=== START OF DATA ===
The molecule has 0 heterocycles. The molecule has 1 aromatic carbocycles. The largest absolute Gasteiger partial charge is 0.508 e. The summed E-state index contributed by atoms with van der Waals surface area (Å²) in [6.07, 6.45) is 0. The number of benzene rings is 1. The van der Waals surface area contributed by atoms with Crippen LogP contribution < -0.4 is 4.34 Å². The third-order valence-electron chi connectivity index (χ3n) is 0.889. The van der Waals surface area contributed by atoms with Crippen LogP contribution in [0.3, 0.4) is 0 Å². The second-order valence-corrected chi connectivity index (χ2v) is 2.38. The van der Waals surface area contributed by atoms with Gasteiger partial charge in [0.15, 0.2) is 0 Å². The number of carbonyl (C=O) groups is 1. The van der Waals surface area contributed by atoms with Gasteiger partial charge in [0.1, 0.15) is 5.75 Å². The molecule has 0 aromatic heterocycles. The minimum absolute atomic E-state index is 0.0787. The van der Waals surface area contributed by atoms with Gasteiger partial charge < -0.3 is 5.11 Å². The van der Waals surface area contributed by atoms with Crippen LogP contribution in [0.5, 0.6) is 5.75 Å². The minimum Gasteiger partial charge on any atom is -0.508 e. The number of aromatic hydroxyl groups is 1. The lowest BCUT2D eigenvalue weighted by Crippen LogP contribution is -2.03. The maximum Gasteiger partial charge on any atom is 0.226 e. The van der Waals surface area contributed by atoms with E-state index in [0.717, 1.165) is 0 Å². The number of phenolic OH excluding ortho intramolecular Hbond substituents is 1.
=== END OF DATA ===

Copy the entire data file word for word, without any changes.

The molecule has 0 heterocycles. The molecule has 1 aromatic carbocycles. The largest absolute Gasteiger partial charge is 0.508 e. The summed E-state index contributed by atoms with van der Waals surface area (Å²) in [6.07, 6.45) is 0. The number of benzene rings is 1. The van der Waals surface area contributed by atoms with Crippen LogP contribution < -0.4 is 4.34 Å². The third-order valence-electron chi connectivity index (χ3n) is 0.889. The van der Waals surface area contributed by atoms with Crippen LogP contribution in [0.3, 0.4) is 0 Å². The second-order valence-corrected chi connectivity index (χ2v) is 2.38. The van der Waals surface area contributed by atoms with Gasteiger partial charge in [0.15, 0.2) is 0 Å². The number of carbonyl (C=O) groups is 1. The van der Waals surface area contributed by atoms with Gasteiger partial charge in [0.1, 0.15) is 5.75 Å². The molecule has 0 aromatic heterocycles. The minimum absolute atomic E-state index is 0.0787. The van der Waals surface area contributed by atoms with Gasteiger partial charge < -0.3 is 5.11 Å². The van der Waals surface area contributed by atoms with Crippen LogP contribution in [0.5, 0.6) is 5.75 Å². The minimum Gasteiger partial charge on any atom is -0.508 e. The number of aromatic hydroxyl groups is 1. The lowest BCUT2D eigenvalue weighted by Crippen LogP contribution is -2.03. The maximum Gasteiger partial charge on any atom is 0.226 e. The van der Waals surface area contributed by atoms with E-state index in [0.717, 1.165) is 0 Å². The number of phenolic OH excluding ortho intramolecular Hbond substituents is 1.